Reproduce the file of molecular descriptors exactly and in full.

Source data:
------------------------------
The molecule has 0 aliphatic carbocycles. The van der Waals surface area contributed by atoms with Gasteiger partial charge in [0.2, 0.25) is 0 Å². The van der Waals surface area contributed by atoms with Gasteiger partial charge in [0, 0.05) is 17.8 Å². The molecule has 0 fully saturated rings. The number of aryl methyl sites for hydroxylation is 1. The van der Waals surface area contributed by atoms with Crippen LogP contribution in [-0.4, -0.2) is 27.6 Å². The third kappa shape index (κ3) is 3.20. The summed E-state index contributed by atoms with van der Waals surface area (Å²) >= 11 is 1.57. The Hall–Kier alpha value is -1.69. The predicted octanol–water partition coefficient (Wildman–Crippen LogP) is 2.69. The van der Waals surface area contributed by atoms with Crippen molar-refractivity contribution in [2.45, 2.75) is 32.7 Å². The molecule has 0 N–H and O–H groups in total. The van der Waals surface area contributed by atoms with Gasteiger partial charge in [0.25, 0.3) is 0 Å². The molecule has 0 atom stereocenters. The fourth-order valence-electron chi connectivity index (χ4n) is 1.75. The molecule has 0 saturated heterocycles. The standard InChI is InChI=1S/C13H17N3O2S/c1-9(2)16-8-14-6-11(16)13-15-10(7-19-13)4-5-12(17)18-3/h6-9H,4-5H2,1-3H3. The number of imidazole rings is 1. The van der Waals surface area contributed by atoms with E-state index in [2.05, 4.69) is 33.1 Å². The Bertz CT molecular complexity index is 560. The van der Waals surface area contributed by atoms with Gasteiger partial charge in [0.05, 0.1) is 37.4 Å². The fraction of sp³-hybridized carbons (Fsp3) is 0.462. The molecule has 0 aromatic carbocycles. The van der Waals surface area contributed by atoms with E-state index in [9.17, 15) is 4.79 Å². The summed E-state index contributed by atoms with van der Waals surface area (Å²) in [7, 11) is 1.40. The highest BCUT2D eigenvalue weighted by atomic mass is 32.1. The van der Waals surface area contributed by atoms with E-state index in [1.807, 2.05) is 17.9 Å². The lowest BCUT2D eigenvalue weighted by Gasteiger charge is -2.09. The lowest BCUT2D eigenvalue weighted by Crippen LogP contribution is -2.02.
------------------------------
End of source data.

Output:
The molecule has 0 aliphatic carbocycles. The van der Waals surface area contributed by atoms with Gasteiger partial charge in [0.2, 0.25) is 0 Å². The van der Waals surface area contributed by atoms with Gasteiger partial charge in [0, 0.05) is 17.8 Å². The molecule has 0 fully saturated rings. The number of aryl methyl sites for hydroxylation is 1. The van der Waals surface area contributed by atoms with Crippen LogP contribution in [-0.4, -0.2) is 27.6 Å². The third kappa shape index (κ3) is 3.20. The summed E-state index contributed by atoms with van der Waals surface area (Å²) >= 11 is 1.57. The Hall–Kier alpha value is -1.69. The predicted octanol–water partition coefficient (Wildman–Crippen LogP) is 2.69. The van der Waals surface area contributed by atoms with Crippen molar-refractivity contribution in [2.45, 2.75) is 32.7 Å². The molecule has 0 N–H and O–H groups in total. The van der Waals surface area contributed by atoms with Gasteiger partial charge in [0.25, 0.3) is 0 Å². The molecule has 0 atom stereocenters. The fourth-order valence-electron chi connectivity index (χ4n) is 1.75. The molecule has 0 saturated heterocycles. The standard InChI is InChI=1S/C13H17N3O2S/c1-9(2)16-8-14-6-11(16)13-15-10(7-19-13)4-5-12(17)18-3/h6-9H,4-5H2,1-3H3. The number of imidazole rings is 1. The van der Waals surface area contributed by atoms with E-state index in [2.05, 4.69) is 33.1 Å². The Bertz CT molecular complexity index is 560. The van der Waals surface area contributed by atoms with Gasteiger partial charge in [0.05, 0.1) is 37.4 Å². The fraction of sp³-hybridized carbons (Fsp3) is 0.462. The molecule has 0 aromatic carbocycles. The van der Waals surface area contributed by atoms with E-state index in [9.17, 15) is 4.79 Å². The summed E-state index contributed by atoms with van der Waals surface area (Å²) in [7, 11) is 1.40. The highest BCUT2D eigenvalue weighted by atomic mass is 32.1. The van der Waals surface area contributed by atoms with E-state index in [1.807, 2.05) is 17.9 Å². The lowest BCUT2D eigenvalue weighted by Gasteiger charge is -2.09. The lowest BCUT2D eigenvalue weighted by Crippen LogP contribution is -2.02.